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Villagers Campaign Against Oxford College Over Proposed Quarry

Villagers Campaign Against Oxford College Over Proposed Quarry

A group of villagers from Barford, South Warwickshire have been protesting for the last six years against one of the wealthiest colleges in Oxford over the opening of a new 220-acre quarry.

The area for this proposed quarry would be Wasperton Farm, this land is owned by St Johns College, which are a University of Oxford constituent college and villagers of the nearby Barford say this could expose them to “toxic fine particulate silica dust”, which could cause “permanent damage” to their lungs.

The college had asked for Warwickshire County Council to make the land a part of their minerals land allocation plan and this will let developers extract larger amounts of sand and gravel from the site.

A “response document” has been issued by Smiths Concrete, who are a subsidiary of the giant Hanson minerals conglomerate, and they will be hoping to “allay the group’s fears” and “address the issues raised by local people”.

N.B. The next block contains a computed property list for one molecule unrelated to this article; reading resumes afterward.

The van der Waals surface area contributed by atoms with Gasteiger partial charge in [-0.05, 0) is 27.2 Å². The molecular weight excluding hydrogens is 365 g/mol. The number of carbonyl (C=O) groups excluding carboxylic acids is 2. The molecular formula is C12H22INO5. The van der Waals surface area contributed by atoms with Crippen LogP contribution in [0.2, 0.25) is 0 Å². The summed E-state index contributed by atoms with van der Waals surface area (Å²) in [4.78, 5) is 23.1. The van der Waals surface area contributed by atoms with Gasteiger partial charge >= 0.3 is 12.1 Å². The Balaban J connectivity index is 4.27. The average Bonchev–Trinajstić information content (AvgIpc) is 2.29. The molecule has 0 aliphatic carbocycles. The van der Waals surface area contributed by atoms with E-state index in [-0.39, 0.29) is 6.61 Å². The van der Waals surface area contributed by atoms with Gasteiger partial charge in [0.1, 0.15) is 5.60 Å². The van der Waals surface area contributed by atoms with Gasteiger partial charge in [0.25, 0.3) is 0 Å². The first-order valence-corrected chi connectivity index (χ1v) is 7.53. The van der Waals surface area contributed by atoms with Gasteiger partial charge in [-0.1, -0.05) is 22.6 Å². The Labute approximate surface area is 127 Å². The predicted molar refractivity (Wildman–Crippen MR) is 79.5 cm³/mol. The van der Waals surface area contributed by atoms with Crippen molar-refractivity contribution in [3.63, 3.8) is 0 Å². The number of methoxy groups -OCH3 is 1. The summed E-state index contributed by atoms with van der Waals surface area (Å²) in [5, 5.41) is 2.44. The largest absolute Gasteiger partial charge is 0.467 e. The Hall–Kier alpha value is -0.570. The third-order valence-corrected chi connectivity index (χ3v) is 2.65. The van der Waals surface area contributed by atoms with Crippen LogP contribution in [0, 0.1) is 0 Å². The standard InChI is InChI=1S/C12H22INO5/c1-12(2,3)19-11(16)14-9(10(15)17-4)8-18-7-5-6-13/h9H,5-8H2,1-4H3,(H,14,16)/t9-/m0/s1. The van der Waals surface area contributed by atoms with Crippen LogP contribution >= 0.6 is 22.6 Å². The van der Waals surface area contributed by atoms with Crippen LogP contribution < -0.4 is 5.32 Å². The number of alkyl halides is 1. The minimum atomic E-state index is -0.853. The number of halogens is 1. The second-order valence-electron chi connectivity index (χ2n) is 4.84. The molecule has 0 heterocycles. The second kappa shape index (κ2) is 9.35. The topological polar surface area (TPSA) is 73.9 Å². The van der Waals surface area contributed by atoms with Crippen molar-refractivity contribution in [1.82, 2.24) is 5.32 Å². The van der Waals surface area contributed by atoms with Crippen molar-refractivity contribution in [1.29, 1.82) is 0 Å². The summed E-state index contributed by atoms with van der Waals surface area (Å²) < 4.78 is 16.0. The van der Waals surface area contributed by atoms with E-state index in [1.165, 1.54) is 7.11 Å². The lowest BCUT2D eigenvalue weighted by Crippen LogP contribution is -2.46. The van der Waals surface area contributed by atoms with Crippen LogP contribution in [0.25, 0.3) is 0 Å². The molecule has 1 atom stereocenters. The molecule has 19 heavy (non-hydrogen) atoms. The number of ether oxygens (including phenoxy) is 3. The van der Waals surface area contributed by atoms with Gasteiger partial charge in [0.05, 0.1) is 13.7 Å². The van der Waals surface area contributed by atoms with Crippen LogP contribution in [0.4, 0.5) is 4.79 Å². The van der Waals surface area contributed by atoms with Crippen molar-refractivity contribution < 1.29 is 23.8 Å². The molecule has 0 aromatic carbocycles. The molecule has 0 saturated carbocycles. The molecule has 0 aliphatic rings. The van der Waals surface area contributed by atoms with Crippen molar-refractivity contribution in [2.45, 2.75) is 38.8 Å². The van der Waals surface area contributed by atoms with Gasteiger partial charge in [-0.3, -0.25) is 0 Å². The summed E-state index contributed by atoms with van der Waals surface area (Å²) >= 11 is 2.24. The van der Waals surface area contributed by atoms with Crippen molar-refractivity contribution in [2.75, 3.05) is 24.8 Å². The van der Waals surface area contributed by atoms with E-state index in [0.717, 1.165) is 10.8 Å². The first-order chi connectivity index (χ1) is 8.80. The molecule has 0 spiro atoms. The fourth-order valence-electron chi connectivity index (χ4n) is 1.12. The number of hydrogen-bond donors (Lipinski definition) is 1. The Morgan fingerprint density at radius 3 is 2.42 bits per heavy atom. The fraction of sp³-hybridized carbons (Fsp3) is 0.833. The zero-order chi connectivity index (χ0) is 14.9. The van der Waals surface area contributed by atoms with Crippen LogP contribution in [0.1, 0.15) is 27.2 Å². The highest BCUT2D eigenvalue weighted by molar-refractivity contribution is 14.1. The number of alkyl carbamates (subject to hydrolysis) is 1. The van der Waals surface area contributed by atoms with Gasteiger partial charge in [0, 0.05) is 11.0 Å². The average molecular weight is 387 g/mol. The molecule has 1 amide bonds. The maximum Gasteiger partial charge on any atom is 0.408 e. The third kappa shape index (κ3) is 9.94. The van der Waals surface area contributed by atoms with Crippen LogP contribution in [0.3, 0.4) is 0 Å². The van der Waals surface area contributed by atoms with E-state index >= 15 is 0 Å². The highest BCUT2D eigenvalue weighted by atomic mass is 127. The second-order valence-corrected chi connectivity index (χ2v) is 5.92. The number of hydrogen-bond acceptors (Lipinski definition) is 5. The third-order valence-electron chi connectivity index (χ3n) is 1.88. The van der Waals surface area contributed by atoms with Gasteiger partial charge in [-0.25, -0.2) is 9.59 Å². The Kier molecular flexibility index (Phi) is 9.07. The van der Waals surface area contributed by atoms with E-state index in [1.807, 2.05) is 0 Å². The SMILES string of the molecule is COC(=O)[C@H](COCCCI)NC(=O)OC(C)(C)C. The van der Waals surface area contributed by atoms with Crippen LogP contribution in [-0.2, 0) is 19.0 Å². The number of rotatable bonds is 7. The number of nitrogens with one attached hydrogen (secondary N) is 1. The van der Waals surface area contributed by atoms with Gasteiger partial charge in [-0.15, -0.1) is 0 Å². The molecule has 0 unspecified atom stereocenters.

Their spokesperson said “Securing permission for a new sand and gravel quarry at  Wasperton Farm would provide over one third of Warwickshire’s sand and gravel needs for 10 to 15 years, vital for use in construction and other sectors. Restoration at sand and gravel quarries can happen quickly and we plan to use a progressive approach at Wasperton Farm.” He concluded saying “Some areas would be fully restored in just three or four years and over half the site would be fully restored by the time mineral extraction has finished.”

The campaign group are still concerned over the restoration of the local land and the air pollution that the mining process will cause, their spokesperson said “This large 220-acre site, twice the size of Barford, which has rich fertile alluvial soil currently generating at least two salad crops per year, will never be restored to the same level of fertility again with the consequent loss of food production at a time when the nation needs more than ever to be able to feed itself.”


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